What About Multi-Grade Classrooms?
Grace Lutheran School makes use of multi-grade classrooms (i.e. 1st through 3rd grades meet together in the same classroom and 4th through 8th graders meet together in the same classroom) to allow for smaller class sizes with fewer teachers. While some may be concerned that their children will get less attention in a multi-grade classroom, studies have actually shown that the educational benefits of a multi-grade classroom abound. Here are just a few...
Multi-Grade Classrooms Foster Cooperation
Students learn how to help one another and themselves. At an early age, students are expected to develop independence. The effective multigrade teacher establishes a climate to promote and develop this independence. For example, when young students enter the classroom for the first time, they receive help and guidance not only from the teacher, but from older students. In this way, they also learn that the teacher is not the only source of knowledge.
Instructional grouping practices also play an important role in a good multigrade classroom. The teacher emphasizes the similarities among the different grades and teaches to them, thus conserving valuable teacher time. For example, whole-class (cross-grade) instruction is often used since the teacher can have contact with more students.
Cooperation is a necessary condition of life in the multigrade classroom. All ages become classmates, and this closeness extends beyond the walls of the school to include the community.
— Teaching and Learning in the Multigrade Classroom: Student Performance and Instructional Routines. ERIC Digest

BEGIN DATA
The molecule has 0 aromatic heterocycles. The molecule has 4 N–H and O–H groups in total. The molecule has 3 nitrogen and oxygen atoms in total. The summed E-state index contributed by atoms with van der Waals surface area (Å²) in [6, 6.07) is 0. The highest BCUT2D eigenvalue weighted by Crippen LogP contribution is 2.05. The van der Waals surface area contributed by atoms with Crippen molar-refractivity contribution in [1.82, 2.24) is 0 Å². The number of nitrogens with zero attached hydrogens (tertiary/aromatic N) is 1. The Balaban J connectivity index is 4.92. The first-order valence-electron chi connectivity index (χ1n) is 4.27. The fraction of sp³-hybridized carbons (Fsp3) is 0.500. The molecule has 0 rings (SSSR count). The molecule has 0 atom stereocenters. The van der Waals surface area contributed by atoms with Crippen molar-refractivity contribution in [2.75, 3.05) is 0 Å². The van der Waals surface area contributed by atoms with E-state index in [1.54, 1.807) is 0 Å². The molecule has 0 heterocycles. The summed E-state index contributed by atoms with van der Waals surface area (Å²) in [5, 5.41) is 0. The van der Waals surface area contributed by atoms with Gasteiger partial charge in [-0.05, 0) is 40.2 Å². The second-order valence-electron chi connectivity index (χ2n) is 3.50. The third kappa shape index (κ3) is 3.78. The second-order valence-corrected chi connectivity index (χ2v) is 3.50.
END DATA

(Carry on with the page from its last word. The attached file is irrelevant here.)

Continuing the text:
Multi-Grade Classrooms Encourage Social and Emotional Development
Multi-grade classrooms also support the social and emotional development of students. Behavior problems are minimized because older children know the rules and can model for younger children. Children learn to get along with others of various ages. Children have a broader selection of friends than just the 20 or fewer in their grade.
Reading may be taught in two, three or four different groups. Writing is usually taught to the whole class at once, with different expectations for different ages. For instance, everyone may write on the same topic, with 1st graders writing a few words or sentences and drawing a picture, while 2nd graders write a paragraph or two.
Multi-Grade Classrooms Develop Deeper Teacher-Student Relationships
The multi-grade classroom allows the relationship between the teacher and student/parent to develop, grow, evolve and blossom over the years spent working together.
The multi-grade classroom allows the relationship between the teacher and student/parent to develop, grow, evolve and blossom over the years spent working together. The opportunity for leadership and patience is ripe in multi-age classrooms.